Over the last year, I have continued to meet with a great many of our outstanding alumni, partners and friends. As always, it goes without saying that we will not realise our ambition to maintain the world leading position for The University of Queensland without the continued support and interest from these groups.
I hope you will enjoy reading our magazine. If you have any thoughts or comments about anything to do with this or other aspects of the Faculty, please do not hesitate to get in contact.
Professor Simon Biggs EXECUTIVE DEAN Faculty of Engineering, Architecture and Information Technology
BIONIC VISIONARIES AN EYE ON THE FUTURE
14A SIMPLE SCAN TO SAVE LIVES
15SNACKING OUR WAY TO BETTER HEALTH
INNOVATION DRIVING MORE SUSTAINABLE MINING
THE EVOLUTION OF ENGINEERING EDUCATION
SULCUS LOCI & INTERACTION DESIGN
LEADERS OF INFLUENCE
ENGAGE WITH OUR STUDENTS
THE BIG QUESTION TECHNOLOGY & SUSTAINABLE CITIES OF THE FUTURE
TURNING IDEAS INTO SOMETHING BIG
INTERNATIONAL YOUNG TUNNELLER OF THE YEAR
FEATUREADVANCING HEALTH THROUGH TECHNOLOGY
13FUTURE-PROOFING ENGINEERING EDUCATION
COVER STORYBIG DATA BE AWARE OF UNAWARENESS
COUGHING UP THE DATA FOR DIAGNOSIS
/ ISSUE 6 2016 3
ENGINEERING ALUMNI HAVE ONCE AGAIN DOMINATED AT COURTING THE GREATS, UQS ANNUAL ALUMNI AWARDS CEREMONY. CELEBRATING THE EXCEPTIONAL CONTRIBUTIONS MADE BY ALUMNI TO THEIR PROFESSIONAL FIELDS, THE 2015 AWARDS RECOGNISED A TOTAL OF FOUR ENGINEERING ALUMNI AND THREE RECENT ENGINEERING GRADUATES.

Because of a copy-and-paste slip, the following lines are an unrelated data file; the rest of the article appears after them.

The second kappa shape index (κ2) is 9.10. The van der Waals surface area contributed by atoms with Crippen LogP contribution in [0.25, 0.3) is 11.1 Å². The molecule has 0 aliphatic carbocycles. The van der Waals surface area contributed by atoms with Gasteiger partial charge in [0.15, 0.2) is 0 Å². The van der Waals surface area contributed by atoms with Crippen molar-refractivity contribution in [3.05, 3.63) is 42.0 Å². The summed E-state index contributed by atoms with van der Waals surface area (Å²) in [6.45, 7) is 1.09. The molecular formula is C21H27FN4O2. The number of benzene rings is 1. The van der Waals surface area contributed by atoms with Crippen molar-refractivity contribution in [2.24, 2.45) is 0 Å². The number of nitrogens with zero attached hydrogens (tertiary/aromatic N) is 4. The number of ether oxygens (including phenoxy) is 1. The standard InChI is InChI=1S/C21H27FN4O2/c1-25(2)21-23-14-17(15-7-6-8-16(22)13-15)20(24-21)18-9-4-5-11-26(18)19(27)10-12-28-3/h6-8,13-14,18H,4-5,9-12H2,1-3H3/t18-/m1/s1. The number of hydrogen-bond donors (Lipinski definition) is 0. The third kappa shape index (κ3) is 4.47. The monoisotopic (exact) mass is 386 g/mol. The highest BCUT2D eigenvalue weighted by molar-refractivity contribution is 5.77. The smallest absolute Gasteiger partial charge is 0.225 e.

Dr Russ Morrison AM (BE 1962; DREng 2014), co-founder and current director of engineering consultancy BMT WBM, was awarded the Alumnus of the Year Award as chosen by the Alumni Friends of The University of Queensland Inc.
Meanwhile both Yassmin Abdel-Magied (BE 2011), a widely known writer and social commentator, and Jeromy Moore (BE 2000), a Performance Engineer at Porsche, received Distinguished Young Alumni Awards. These awards recognise young alumni whose early accomplishments inspire and provide leadership to students and alumni alike.
Wrapping up the awards for the EAIT Faculty, three students who are yet to make their mark on their professional fields have been recognised for their commitment to their studies. The Graduate of the Year award is given to students achieving the highest GPA in their undergraduate degree, with all three students awarded being engineering graduates. Nicholas Doyle, Kianoosh Soltani Naveh and Julian Torino received this accolade in 2015.
Dr Jeffrey Dawes (PhD 1987) was also recognised with a Vice-Chancellor's Alumni Excellence Award for his commitment to improving the lives of those in communities where his company, Komatsu, operates, and his innovative approach to corporate philanthropy as a leading example of corporate social responsibility.
Engineering THE GREATS
Images clockwise: 1 UQ Chancellor John Story, Dr Russ Morrison, Jason Yu; 2 Yassmin Abdel-Magied, Distinguished Young Alumni Award winner; 3 Jeromy Moore, Distinguished Young Alumni Award winner.
4 / ISSUE 6 2016
IN HONOUR OF THE WORLDS FIRST COMPUTER PROGRAMMER, ADA LOVELACE, A LIST OF THE WORLDS UP AND COMING FEMALE ROBOTIC EXPERTS HAS BEEN COMPILED.